Little Harpeth Brewing

Welcome to Nashville's most eco-friendly brewery. Almost all the materials and equipment (except the stuff used directly in brewing) at Little Harpeth has been donated, recycled and upcycled from nearby businesses. Beers here channel a German tradition of Pilsners, lagers and white beers. Their standout is Chicken Scratch, a refreshingly crisp American Pilsner that’s perfect for pairing with some of Nashville's famous hot chicken. Their dog-friendly taproom boasts an enviable view of the Cumberland River and often hosts live music.

Best for: getting supplies for a day canoeing down the Harpeth River

Smith & Lentz Brewing

You may never see the same thing on the menu twice at Smith & Lentz, a small-batch brewery that serves up American-inflected suds like fruity Cheerbeer (inspired by the cherries of Door County, Wisconsin) and the Tryin to find Jebus IPA. The spacious taproom is easy to spot on Main Street in East Nashville, and filled with picnic tables that make settling in with a large group a breeze.

Best for: those who like a little unpredictability from a beer menu

Black Abbey

Taking inspiration from the Protestant Reformation and Martin Luther’s relationship with beer, this brewery focuses on approachable Belgian-style ales (never mind that Luther was German). Opened by two beer-brewing brothers, Black Abbey’s taproom, or Fellowship Hall, is true to the monastic theme with seating at picnic-tables to encourage mingling with friends and strangers alike. The range of Belgian beers are malty and drinkable. Grab a pint of The Special, a biscuity, crimson-colored ale, and make some new friends.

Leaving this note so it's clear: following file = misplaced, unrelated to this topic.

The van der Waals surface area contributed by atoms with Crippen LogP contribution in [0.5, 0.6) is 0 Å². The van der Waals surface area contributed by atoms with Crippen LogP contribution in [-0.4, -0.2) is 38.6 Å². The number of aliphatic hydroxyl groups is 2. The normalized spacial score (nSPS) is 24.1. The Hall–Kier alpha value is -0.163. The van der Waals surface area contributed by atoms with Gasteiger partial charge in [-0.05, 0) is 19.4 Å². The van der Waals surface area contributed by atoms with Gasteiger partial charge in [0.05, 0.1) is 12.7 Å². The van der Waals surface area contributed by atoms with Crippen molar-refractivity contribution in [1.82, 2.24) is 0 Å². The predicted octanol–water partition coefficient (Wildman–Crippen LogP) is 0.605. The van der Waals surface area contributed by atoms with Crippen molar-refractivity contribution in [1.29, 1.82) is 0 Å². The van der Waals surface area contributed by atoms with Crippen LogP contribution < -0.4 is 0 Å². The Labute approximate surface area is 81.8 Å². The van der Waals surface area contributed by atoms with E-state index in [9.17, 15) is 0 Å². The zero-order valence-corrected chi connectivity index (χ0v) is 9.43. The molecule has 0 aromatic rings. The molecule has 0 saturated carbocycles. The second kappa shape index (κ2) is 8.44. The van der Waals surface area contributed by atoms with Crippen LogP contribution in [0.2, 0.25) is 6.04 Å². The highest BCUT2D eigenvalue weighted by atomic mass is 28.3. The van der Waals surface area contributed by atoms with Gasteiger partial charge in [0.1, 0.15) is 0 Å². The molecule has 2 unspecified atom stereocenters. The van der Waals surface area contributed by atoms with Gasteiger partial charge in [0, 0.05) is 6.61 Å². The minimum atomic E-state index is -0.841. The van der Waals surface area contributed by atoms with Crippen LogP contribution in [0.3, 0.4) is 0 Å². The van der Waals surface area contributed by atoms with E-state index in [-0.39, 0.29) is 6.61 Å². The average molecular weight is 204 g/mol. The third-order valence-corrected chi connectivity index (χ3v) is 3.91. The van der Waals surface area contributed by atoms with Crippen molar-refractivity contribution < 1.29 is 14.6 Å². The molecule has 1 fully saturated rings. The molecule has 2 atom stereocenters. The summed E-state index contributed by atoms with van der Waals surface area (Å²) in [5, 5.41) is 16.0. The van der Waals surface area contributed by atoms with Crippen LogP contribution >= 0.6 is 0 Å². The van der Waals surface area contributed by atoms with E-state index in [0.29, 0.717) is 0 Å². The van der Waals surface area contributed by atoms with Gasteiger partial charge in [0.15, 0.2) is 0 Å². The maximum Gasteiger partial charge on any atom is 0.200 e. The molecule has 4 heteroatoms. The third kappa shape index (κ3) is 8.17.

Best for: out-of-towners who want to dip into Nashville's beer scene far from the scrum of downtown

Nashville's best craft beer bars

Want to sample them all in one tipsy sitting? Here's where to head:

  • The Village Pub & Beer Garden Specializing in regional beers, this East Nashville pub serves up German-influenced food (pretzel sandwiches with lots of sauerkraut) in a homey, wood-lined atmosphere.
  • 12 South Taproom & Grill A retro-style alehouse in the restaurant-packed 12 South neighborhood.
  • Flying Saucer Stop here for an unbeatable selection of beer before heading down the hill to Broadway’s strip of flashing neon and honky tonks.
  • Craft Brewed This tasting room has a pet-friendly patio and high-gravity offerings in the bottle shop next door.
  • Homegrown Taproom If you want to be the only out-of-towner in the tasting room, head to Homegrown in Donelson. It may be located in an unassuming strip mall, but the beer variety is vast, there's a full menu and the service is friendly.

This article was originally published in 2015 and updated in 2018.